With an explosion in the number of “smart” Internet-connected devices, it seems hardly a week goes by when we’re not reminded of the vulnerability of individuals, organizations and even entire societies to malware, online spying and cyber attacks.
In a whitepaper released June 30, Symantec Security Response reports on an ongoing, sophisticated, very possibly state-sponsored “cyber espionage campaign dubbed Dragonfly (aka Energetic Bear)” that managed to infiltrate information systems of “energy grid operators, major electricity generation firms, petroleum pipeline operators and energy industry industrial control system (ICS) equipment manufacturers.”
The majority of the victims were located in the U.S., Spain, France, Italy, Germany, Turkey and Poland, according to a post on Symantec’s Managed Security Services Blog. As CNNMoney journalist Jose Pagliery noted in a July 2 news report, it seems the Cold War didn’t end with the 1989 fall of the Berlin Wall, it just moved into cyber space.
Cyber espionage in the energy industry
The Dragonfly cyber espionage campaign is believed to have been active since at least 2011, targeting defense and aviation companies in the U.S. and Canada first. But it showed up on Internet and IT security companies’ radar screens in early 2013, when it shifted its focus to U.S. and European energy firms.
The Dragonfly group makes use of bespoke malware and a variety of online infiltration tools and methods. Dragonfly attacks were carried out in three phases, Symantec elaborates:
- Sending malware in phishing emails to personnel in target firms;
- Watering-hole attacks in which websites commonly visited by those in the energy industry were compromised with an exploit kit; and finally,
- The “Trojanizing of legitimate software bundles belonging to three different ICS equipment manufacturers.”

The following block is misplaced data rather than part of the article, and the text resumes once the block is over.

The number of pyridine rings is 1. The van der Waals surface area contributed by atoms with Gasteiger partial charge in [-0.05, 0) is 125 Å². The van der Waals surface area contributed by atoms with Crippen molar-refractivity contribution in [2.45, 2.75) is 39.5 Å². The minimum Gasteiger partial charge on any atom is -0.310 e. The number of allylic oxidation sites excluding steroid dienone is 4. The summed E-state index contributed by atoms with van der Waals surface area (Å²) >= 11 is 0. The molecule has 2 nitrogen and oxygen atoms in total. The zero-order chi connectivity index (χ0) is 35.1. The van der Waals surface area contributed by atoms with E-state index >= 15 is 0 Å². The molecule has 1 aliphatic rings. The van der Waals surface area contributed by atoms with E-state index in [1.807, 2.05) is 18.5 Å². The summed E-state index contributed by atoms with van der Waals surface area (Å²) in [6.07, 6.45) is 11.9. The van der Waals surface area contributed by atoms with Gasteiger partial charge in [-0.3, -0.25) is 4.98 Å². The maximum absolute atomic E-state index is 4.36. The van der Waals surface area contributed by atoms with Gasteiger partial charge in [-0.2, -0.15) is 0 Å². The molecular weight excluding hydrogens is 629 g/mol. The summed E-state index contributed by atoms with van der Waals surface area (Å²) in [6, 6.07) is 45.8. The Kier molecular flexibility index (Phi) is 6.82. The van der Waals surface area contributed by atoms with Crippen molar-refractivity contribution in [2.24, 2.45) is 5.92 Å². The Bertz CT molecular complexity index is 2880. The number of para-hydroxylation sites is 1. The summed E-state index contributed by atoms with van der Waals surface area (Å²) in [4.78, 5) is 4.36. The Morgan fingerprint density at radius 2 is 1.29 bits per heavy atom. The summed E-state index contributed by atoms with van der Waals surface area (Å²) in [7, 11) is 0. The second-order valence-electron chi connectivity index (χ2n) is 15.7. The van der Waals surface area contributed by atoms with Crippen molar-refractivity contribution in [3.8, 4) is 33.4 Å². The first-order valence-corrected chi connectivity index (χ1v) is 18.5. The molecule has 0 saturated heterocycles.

Fortunately, Dragonfly hasn’t brought down electricity grids or oil or natural gas pipelines, though it clearly holds the potential to do so. In contrast to the notorious Stuxnet, which was used to sabotage Iran’s nuclear power program, Dragonfly’s primary focus appears to be cyber espionage, according to Symantec.
The Cold War moves online
Furthermore, the sophistication and resources required to carry out Dragonfly suggests it is a state-sponsored operation. Time stamps indicate that it originated somewhere in Eastern Europe. As Symantec MSS Global Threat Response explains in its blog post:
“Dragonfly bears the hallmarks of a state-sponsored operation, displaying a high degree of technical capability. The group is well resourced, with a range of malware tools at its disposal and is capable of launching attacks through multiple attack vectors while compromising numerous third party websites in the process. Its main motive appears to be cyber espionage, with potential for sabotage a definite secondary capability.”
Internet connectivity is expanding fast and far beyond PCs, mobile communications devices, TVs and vehicles to include all manner of equipment and products, from wearable electronics and household appliances to smart electricity, water and gas meters, manufacturing and industrial control systems.
Global shipments of connected devices surpassed 1 billion in 2013 and are expected to approach 1.8 billion this year, according to a forecast from IDC.
With each of these devices a potential access point for cyber spies, terrorists and criminals, the onus is on individual users, as well as IT professionals and Internet security specialists, to carry out protective measures, including using Internet security software, diligently following secure-use practices and staying abreast of new potential threats.
*Image credits: 1) Fuel Fix; 2) Symantec